Last week the Wellington District Court issued a not guilty verdict to a charge of recklessness against Waste Management following the tragic and avoidable death of one of our team, James Gideon, at Technical Services in Wellington in August 2017.

Evan Maehl, our Managing Director, has sent the following email to all the Waste Management team.

I am writing to inform you about the outcome of a WorkSafe prosecution of Waste Management following the tragic and avoidable death of one of our team, James Gideon, at Technical Services in Wellington in August 2017.

Jim had been a valued Waste Management employee for nine years and was working at our Technical Services site when he was overcome by hydrogen sulphide gas emitted at a treatment pit he was working at.

As we have previously expressed to the people most closely affected, we were shocked by his death. We deeply regret the loss of Jim and unreservedly apologise for the pain caused to his family and loved ones. Our thoughts continue to be with them.

In August 2018, WorkSafe charged Waste Management under Sections 48 and 36 of the Health & Safety at Work Act for failing to comply with health and safety duties. Two months later, Waste Management made an early guilty plea. Sentencing for this guilty plea should take place before the end of the year. In pleading guilty, we acknowledged that we failed in several important respects.

Waste Management defended a charge of recklessness under Section 47 of the Health & Safety at Work Act in respect of the same incident, on the basis that we would never knowingly place one of our people in harm’s way.  In a verdict issued last week, Judge Hastings confirmed that Waste Management is not guilty of recklessness.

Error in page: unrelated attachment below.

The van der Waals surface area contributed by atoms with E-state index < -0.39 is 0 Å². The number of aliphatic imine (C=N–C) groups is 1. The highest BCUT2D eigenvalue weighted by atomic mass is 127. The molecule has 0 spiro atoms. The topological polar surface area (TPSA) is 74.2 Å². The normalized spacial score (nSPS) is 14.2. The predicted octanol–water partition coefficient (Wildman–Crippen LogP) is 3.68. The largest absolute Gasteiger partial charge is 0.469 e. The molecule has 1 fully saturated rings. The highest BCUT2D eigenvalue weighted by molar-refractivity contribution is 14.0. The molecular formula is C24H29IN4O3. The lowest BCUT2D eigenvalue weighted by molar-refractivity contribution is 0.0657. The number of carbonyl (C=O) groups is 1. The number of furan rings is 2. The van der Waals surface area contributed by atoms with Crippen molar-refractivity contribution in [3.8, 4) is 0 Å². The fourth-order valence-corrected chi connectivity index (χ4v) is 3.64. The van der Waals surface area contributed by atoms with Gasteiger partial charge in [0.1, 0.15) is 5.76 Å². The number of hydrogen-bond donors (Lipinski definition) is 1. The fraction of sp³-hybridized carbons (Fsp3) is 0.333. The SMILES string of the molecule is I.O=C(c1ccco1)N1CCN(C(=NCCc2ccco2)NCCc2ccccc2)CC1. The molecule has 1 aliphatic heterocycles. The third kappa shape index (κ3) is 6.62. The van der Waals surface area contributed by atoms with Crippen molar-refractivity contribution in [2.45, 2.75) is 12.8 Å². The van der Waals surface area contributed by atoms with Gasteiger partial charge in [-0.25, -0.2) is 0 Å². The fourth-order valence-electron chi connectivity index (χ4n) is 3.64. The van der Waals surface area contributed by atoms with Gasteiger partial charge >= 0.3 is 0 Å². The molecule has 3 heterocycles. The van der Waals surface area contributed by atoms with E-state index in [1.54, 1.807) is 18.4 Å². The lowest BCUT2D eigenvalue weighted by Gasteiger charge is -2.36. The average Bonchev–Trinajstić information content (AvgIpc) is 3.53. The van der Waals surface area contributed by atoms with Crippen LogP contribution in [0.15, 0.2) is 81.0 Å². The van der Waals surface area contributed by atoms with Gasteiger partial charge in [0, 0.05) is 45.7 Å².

As some of you may be aware, we have since had all our operating procedures and systems independently reviewed and a detailed and wide-ranging corrective plan was implemented in full by 2018. This included a new safety approach with an increased focus on process safety, management of change and a new 6x6 risk matrix for our Technical Services division.

In closing I want to reinforce that this incident is a serious and tragic reminder to us all to follow our safety systems and remain vigilant of the dangers we face as a team in providing essential services to New Zealand. I, and the EMT, exhort you all to always put safety as your first priority, every day.